Is resilience just the latest business buzzword or term du jour that business and supply chain professionals are talking about — but doing very little about? What does a resilient organization look like?
These and other questions about building resilient companies and supply chains were tackled in an ISM2015 presentation “Resilience … Taking Continuity to the Next Level.” And Betty A. Kildow of Kildow Consulting says if business resilience, risk management and business continuity aren’t on your radar, they should be.
A resilient company is able to not only bounce back after a disruption, but to become a stronger, more robust organization that learns lessons after the disruption. The foundation of a resilient company and a resilient supply chain is a solid business continuity plan, Kildow says. Supply management practitioners play an important, often leading, role in building a business continuity plan, but Kildow says they can’t do it themselves.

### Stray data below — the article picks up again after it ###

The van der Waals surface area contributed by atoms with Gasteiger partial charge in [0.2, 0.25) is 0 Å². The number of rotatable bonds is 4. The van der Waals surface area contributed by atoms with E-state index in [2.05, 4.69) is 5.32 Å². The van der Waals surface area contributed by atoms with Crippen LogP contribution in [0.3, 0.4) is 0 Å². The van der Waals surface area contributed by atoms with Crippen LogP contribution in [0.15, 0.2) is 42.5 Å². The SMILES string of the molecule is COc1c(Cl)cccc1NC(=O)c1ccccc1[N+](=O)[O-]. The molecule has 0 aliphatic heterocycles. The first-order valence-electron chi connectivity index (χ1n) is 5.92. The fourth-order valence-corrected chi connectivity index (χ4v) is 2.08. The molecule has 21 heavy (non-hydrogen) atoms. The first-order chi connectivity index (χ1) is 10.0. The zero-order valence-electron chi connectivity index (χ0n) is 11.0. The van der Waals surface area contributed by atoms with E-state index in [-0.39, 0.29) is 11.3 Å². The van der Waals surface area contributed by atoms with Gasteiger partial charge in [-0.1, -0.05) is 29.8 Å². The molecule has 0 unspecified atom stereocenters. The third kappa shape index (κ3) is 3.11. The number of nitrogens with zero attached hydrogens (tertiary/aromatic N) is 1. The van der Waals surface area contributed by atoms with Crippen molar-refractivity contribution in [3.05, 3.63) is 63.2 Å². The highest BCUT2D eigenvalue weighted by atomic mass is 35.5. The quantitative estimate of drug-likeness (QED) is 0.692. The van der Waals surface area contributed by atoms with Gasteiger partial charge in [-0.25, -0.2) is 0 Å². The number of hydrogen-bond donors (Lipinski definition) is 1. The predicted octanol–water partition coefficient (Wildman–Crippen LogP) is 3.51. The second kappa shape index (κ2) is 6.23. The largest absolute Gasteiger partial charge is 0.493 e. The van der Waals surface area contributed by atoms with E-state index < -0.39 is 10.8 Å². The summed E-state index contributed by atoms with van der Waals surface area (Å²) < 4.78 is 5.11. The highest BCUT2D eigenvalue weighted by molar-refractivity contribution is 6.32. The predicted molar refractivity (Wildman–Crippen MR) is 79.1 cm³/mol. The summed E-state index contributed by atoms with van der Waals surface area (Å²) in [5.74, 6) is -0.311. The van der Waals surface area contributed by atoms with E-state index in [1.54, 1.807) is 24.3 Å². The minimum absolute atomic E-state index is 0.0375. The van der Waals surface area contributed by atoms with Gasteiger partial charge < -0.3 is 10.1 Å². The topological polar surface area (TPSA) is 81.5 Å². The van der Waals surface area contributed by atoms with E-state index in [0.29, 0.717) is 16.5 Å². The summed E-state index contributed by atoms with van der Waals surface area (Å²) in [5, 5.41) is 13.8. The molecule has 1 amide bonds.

“A business continuity plans must be an enterprisewide system that include all business units including end-to-end supply chains,” she explains. “It’s also no longer just about unplanned or catastrophic events, but about the small things that go on in your day-to-day business.”
How do you get there? Kildow suggests six steps:
●Proactively identify and manage supply risks
●Make resilience part of strategic supply chain planning
●Have a detailed plan, but give permission to go off book
●Consider the value of adopting a standard that addresses continuity and risk
●Build continuity plans not just to recover or continue, but to advance and improve
●Create a culture that promotes resilience.
Kildow admits it’s easy to convince upper management about the value of a continuity plan after there has been a major disruption, the challenge is making the case before there is a problem.
Are you up to the challenge?